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How Do Pool Sand Filters Work? A Thorough Overview

Sand filters are typically the most budget-friendly and commercially-used pool filters available. People often wonder how sand filters work since they don’t have cartridges or fins to support the filtration process.

Pool sand filters work by compressing sand with water. The pump pushes the pool water through the sand, filtering anything down to 20 microns. You can clean a sand filter by backwashing it, which flushes the dirty debris out of the tank. Every pool sand filter uses 20-grade silica or Zeolite sand.

In this article, I’ll explain how pool sand filters work, how often you need to change the sand, and how your pool’s chlorine works with the sand filter.

I’ll also show you why sand is a popular choice among above-ground pool owners and commercial properties. Let’s get started!

How Do I Know if My Sand Filter is Working?

You know if your sand filter is working if the water looks clear, the sand is compact, and the filter has a PSI between 10 to 25.

The filter’s PSI shows there’s water pressure going through the sand and hitting the pressure gauge rather than going around it. Functional sand filters should remove most debris and oil from the water.

Here’s a list of signs that your sand filter is working:

  • Your filter shouldn’t let fine debris through the plumbing system. Sand filters typically filter down to 20 microns. You shouldn’t be able to find leaves, sticks, hair, or oil coming through the other end. Check your pool’s outlets to ensure nothing large comes through the jets.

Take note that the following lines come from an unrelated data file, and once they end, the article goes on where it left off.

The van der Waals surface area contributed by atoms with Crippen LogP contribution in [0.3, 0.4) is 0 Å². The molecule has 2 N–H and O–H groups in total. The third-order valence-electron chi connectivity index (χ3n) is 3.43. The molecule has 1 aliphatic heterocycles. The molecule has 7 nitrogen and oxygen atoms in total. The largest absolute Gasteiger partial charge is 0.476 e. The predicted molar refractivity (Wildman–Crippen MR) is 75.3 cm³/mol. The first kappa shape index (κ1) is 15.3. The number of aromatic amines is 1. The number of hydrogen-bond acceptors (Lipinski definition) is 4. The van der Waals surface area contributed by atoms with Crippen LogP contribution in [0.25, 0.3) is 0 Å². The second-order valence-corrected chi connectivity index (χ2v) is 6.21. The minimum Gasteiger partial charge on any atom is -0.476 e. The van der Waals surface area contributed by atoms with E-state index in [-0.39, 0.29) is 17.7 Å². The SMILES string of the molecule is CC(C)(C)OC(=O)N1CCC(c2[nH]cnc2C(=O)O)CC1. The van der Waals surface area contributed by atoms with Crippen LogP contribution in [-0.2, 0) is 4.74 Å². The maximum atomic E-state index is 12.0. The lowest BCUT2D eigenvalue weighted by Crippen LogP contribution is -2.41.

• Your pool pump should sound like smooth, flowing water. If your pump is making a grinding noise, the filter might have pushed some of the sand into the impeller. Functional sand filters improve the pump’s performance by removing the debris and encouraging a steady flow of water.
  • The sand filter’s pressure gauge shouldn’t be below 10 PSI. There’s likely not enough sand in the filter if it’s too low. However, older pressure gauges can fail. Consider replacing the pressure gauge with a part number provided by the filter’s manufacturer before assuming something’s wrong with the filter.
  • There shouldn’t be any sand coming out of the filter. Functional sand filters retain all of the sand after the initial cycle. Some sand might go into the pool after you add the sand, but it shouldn’t come through after that. Sand in the pool is often a sign of plumbing leaks, broken manifolds, or incorrect installations.

It’s time to replace the sand once the filter doesn’t work as well as it used to. If you’re unsure how often you need to change the sand in the pool filter, read on.

How Often Do You Need to Change the Sand in a Pool Filter?

You need to change the sand in a conventional pool filter once every two to three years. However, you might have to change the sand annually if you have a small above-ground Intex or Bestway filter.

You’ll know it’s time to change the sand when a backwashing cycle doesn’t reduce the PSI below 20. The sand will look grimy, oily, and dirty.